Maryland’s defensive line was a mixed bag in 2016, but returns four key seniors for this season. It’s rare for a team to start all seniors at any position group, as it takes a handful of twists across several recruiting cycles. Just as we’ve done with quarterbacks, running backs and offensive linemen, here’s a look at how the Terps’ year-by-year additions have set them up for the present and future.
Ngakoue was actually recruited as an inside linebacker from Friendship Collegiate, but turned into one of Maryland’s best defensive ends ever and was in the NFL three years later. The others are all projected to start on the line this fall as redshirt seniors. This is about as successful as a recruiting class can get, but the other side of that coin is subsequent classes look disappointing by comparison.
Aniebonam has been everything he’s needed to be so far. He’s appeared in all 38 games across his three seasons, and while he’s only made nine starts, he’s been at least a rotation player each year. Aniebonam led the Terps with nine sacks and 14 tackles for loss in 2016, and he figures to be the regular starter at BUCK this season, giving Maryland four projected senior starters on the line.
The rest of this class, though, hasn’t worked out nearly as well. Burke and Shaw are playing in the FCS now, and while Kulka made five starts in 2016, he still enters his redshirt junior season with just 15 career tackles.
This class looks solid on paper, and still has time to turn out well, but the group hasn’t yet seen a meaningful snap. McLean left the school and re-enrolled in spring 2016, then played just one game in his freshman season. If he’s healthy, he’s probably the favorite to be the third defensive tackle behind Opara and Walker, but McLean still isn’t a known quantity at this level.
Howard, Tanyi and Saine have a combined 19 career tackles, of which Tanyi has 13. He’ll enter 2017 as a junior, with all the others as sophomores. All of them are facing uphill battles, as they’ll have to compete with each other, McLean and three talented freshmen for just a couple spots.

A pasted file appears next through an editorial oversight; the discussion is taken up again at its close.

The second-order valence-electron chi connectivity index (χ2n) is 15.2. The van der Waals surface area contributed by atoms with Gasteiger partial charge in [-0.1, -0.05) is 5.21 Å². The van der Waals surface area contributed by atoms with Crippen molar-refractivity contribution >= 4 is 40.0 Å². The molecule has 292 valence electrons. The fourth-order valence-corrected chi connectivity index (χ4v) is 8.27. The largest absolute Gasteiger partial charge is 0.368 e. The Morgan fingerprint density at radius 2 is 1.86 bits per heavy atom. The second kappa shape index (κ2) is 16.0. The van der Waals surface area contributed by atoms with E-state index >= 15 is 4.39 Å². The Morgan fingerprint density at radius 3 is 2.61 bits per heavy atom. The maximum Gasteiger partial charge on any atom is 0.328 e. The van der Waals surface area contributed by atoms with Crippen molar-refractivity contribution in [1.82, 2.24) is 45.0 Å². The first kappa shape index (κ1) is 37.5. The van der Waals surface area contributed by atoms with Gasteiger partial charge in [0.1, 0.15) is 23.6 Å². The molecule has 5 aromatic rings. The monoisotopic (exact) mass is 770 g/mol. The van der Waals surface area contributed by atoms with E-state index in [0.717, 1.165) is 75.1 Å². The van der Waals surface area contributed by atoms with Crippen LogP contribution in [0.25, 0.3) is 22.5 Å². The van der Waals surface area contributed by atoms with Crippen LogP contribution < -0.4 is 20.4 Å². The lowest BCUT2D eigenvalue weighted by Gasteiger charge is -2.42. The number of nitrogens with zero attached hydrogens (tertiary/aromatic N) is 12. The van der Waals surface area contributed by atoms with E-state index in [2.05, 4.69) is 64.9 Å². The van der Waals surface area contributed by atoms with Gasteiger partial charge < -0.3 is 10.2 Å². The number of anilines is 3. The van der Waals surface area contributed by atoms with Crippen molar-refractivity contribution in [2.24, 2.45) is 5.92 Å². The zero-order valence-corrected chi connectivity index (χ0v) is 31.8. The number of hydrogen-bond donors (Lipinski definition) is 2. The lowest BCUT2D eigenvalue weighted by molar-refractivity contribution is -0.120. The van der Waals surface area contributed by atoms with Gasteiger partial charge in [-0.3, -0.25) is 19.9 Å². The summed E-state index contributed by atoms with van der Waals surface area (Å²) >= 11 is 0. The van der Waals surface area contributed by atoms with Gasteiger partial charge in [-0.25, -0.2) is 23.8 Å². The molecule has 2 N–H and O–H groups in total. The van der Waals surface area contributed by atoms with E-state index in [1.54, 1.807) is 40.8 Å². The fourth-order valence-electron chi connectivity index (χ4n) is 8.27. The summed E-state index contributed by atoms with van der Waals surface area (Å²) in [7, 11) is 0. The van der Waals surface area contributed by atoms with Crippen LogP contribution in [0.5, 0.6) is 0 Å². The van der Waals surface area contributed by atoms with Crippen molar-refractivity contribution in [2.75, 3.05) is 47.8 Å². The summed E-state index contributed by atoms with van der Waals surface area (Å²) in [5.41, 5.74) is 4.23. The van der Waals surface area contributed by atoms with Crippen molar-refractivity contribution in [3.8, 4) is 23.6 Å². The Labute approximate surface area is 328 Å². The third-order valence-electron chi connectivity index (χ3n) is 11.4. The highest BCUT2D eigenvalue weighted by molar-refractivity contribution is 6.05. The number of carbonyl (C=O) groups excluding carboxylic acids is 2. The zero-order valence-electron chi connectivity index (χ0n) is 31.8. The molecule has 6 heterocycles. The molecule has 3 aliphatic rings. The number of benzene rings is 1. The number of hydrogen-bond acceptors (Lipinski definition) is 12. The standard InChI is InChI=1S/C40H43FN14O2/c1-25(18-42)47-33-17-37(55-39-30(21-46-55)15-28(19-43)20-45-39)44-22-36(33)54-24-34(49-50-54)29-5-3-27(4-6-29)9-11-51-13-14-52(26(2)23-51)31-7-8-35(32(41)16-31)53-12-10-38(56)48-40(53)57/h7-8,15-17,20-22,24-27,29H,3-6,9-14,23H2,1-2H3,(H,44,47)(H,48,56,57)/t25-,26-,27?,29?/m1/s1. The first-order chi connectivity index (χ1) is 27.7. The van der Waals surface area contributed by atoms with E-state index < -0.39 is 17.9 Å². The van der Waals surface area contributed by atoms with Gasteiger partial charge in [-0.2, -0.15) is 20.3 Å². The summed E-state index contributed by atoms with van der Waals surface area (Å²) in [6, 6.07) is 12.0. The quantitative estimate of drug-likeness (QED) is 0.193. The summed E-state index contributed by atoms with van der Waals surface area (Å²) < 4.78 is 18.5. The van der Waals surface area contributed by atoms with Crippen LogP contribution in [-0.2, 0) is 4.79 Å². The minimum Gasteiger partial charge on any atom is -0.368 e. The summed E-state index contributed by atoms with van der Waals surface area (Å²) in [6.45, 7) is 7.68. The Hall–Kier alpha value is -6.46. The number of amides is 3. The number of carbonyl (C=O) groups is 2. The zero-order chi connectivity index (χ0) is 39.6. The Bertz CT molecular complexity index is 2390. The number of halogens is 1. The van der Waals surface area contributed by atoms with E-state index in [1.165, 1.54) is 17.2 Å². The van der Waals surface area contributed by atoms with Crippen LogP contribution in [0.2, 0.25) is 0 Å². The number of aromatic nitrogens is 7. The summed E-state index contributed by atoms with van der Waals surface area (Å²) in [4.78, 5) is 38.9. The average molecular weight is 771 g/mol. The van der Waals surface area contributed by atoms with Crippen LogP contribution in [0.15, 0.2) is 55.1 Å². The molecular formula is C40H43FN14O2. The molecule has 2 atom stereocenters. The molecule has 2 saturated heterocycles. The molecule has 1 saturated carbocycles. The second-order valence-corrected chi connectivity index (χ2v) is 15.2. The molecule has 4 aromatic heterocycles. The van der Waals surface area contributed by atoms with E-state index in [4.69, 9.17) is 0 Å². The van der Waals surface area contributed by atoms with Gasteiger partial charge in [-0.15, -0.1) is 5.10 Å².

Maryland also picked up Virginia Tech transfer Melvin Keihn in the 2014-15 offseason, further adding to the haul. After sitting a season, Keihn produced in 2016 and is well-positioned to be an impact player for two more years.
The signee: Dion Goldbourne (.7832)
Goldbourne didn’t commit to the Terps until two days before National Signing Day, so Maryland almost came up empty on the line in this cycle. However, given the logjam coming from 12 signees in the previous three classes, it makes sense. The two-sport high school athlete is still a project, but has a chance to turn into a late-cycle steal.
Perhaps the biggest question surrounding this line is how Spence and the Gaddy twins stack up against the 2015 three-stars, as they should all compete for a couple spots in the rotation. The results of those battles will probably serve as a preview for next season, and could potentially shift the direction of the position towards the underclassmen.
This class, of course, isn’t quite the same without five-star defensive end Joshua Kaindoh, who was committed to the Terps for seven months before stepping back and ultimately enrolling at Florida State. Kaindoh would have been a factor right away, but Miller and Rogers are projects that could see big roles in a couple seasons.
The commit: Austin Fontaine (.9548)
Fontaine is obviously a huge addition, and he has the size to be an impact defensive tackle in the Big Ten right away. Perhaps the bigger question is what Maryland does on the outside in this class; with Burkett and Aniebonam gone after the year, defensive end will be wide open. Four-star prospect Eyabi Anoma (.9697) would be an ideal fit, and even if he turns out to be nothing more than wishful thinking, the Terps are after three-star defensive end Joseph Boletepeli (.8388), among others, including a few junior college prospects. They’d also be happy to add four-star defensive tackle PJ Mustipher (.9494), or even three-star defensive tackle Raiqwon O’Neal (.8416), to the fold.
This leaves Maryland with a conundrum for 2018.
The Terps’ defensive line next season will have four former blue-chip defensive tackles and six players entering at least their third season. However, only McLean satisfies both conditions, and he hasn’t separated himself from anyone yet. The dynamic between veterans like Howard, Tanyi and Saine and talented youngsters like Spence, the Gaddy twins and Fontaine should be fascinating at this time next year, and because Maryland rotates on the line, we’ll get some of those answers throughout this season. But beyond this year’s senior starters is a cloud of uncertainty.